Take the dog walking to your local park with a small stagnant lake and you may find some negative ions, but nothing like you’ll find in unspoilt nature.
British researchers at the Centre for Sport and Exercise Sciences in Liverpool exposed male subjects to negative ions. They then measured physiological responses. Negative ions were found to significantly improve all physiological states, particularly during rest (think chilling on the beach). The results proved that negative ions are ‘biologically active and that they do affect the body’s circadian rhythmicity.’1
‘The action of the pounding surf creates negative air ions and we also see it immediately after spring thunderstorms when people report lightened moods,’ says ion researcher Michael Terman, PhD, of Columbia University, New York.2
To give you a broad indication, before a storm, the air may contain 2 500 positive ions and 750 negative ones per 1 cm.3 After the storm, when there’s that beautiful freshness in the air and smell of rain, the situation is reversed and so naturally we all feel much better. A full moon also increases positive ions (hence the link between the full moon and lunacy), which can increase everything from alcohol consumption to road rage.
The beach then, is a great place to absorb these ions while you help the kids build that sandcastle. Failing this, head to your shower for a mini negative ion creator.
BEING VS DOING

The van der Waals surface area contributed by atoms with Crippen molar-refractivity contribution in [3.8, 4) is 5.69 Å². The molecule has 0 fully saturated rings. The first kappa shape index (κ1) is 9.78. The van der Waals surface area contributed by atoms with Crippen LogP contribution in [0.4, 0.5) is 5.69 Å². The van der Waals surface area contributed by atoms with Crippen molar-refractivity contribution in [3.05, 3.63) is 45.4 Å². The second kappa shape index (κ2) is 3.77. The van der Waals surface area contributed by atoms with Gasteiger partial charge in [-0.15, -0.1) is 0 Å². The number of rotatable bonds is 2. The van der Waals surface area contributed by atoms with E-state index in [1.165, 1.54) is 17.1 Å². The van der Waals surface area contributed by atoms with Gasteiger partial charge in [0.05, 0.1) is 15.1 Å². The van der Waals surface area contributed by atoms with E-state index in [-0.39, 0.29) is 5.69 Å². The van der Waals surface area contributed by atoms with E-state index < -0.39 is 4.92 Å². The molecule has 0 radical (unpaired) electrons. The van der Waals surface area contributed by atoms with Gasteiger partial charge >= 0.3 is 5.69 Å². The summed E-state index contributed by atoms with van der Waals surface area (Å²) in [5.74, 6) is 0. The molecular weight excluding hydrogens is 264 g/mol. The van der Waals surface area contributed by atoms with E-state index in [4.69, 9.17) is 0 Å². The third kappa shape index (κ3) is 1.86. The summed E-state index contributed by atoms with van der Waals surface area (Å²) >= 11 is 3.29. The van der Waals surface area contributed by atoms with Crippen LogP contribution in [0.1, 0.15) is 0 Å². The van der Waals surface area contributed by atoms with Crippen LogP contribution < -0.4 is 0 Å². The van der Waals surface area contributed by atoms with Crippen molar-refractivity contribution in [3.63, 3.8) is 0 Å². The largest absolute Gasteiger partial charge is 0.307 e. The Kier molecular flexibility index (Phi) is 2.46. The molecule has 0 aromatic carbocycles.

Fish Hoek beach, early morning and a grandmother is playing with a child of about five. They are caught up in the enchantment of the game, totally present, weaving and dancing around sand-drawn lines and sticks, oblivious to the world around them. Beautiful to watch and for both of them an enriching experience.
This for me is the true gift of the beach. It gives us the space to be human beings rather than human doings, to idly sit and watch waves peeling to shore, to lie stretched out floating on the water’s surface, to snorkel and explore the beauty of a marine world, to relax and feel the warmth of the sun on our bodies, to walk on a deserted beach in winter, to have the time to interact with our children, away from the lure of iPads, computers and TV, or to wait patiently at the backline for the perfect wave to appear. This is the magic of the beach. This is where we heal.
- Reilly T, Stevenson IC. An investigation of the effects of negative air ions on responses to submaximal exercise at different times of day. J Hum Ergol (Tokyo). 1993 Jun;22(1):1-9.
- J.M. Natural Therapy. Available from: https://www.jmnaturaltherapy.com/whatare-anions/
- The ionizer site. Scientific studies using positive and negative ions. Available from: https://www.djclarke.co.uk/file06.html
- EMR LABS, LLC. Positive ions versus negative iions. Available from: https://www.quantumbalancing.com/negative_ions.htm
- English J. The positive health benenfits of negative ions. Nutrition Review. April 22 2013. Available from: https://nutritionreview.org/2013/04/ positive-health-benefits-negative-ions/
- Shamsian AA, Rezaee SA, et al. Study of the vitamin D levels in patients referred to clinical laboratories in Mashhad in 2015 and their relationship with the patients’ lipid profiles. Electronic Physician. 2016 April; 8(4): 2269-2273. Available from: https://www.ncbi.nlm.nih.gov/pmc/articles/PMC4886569/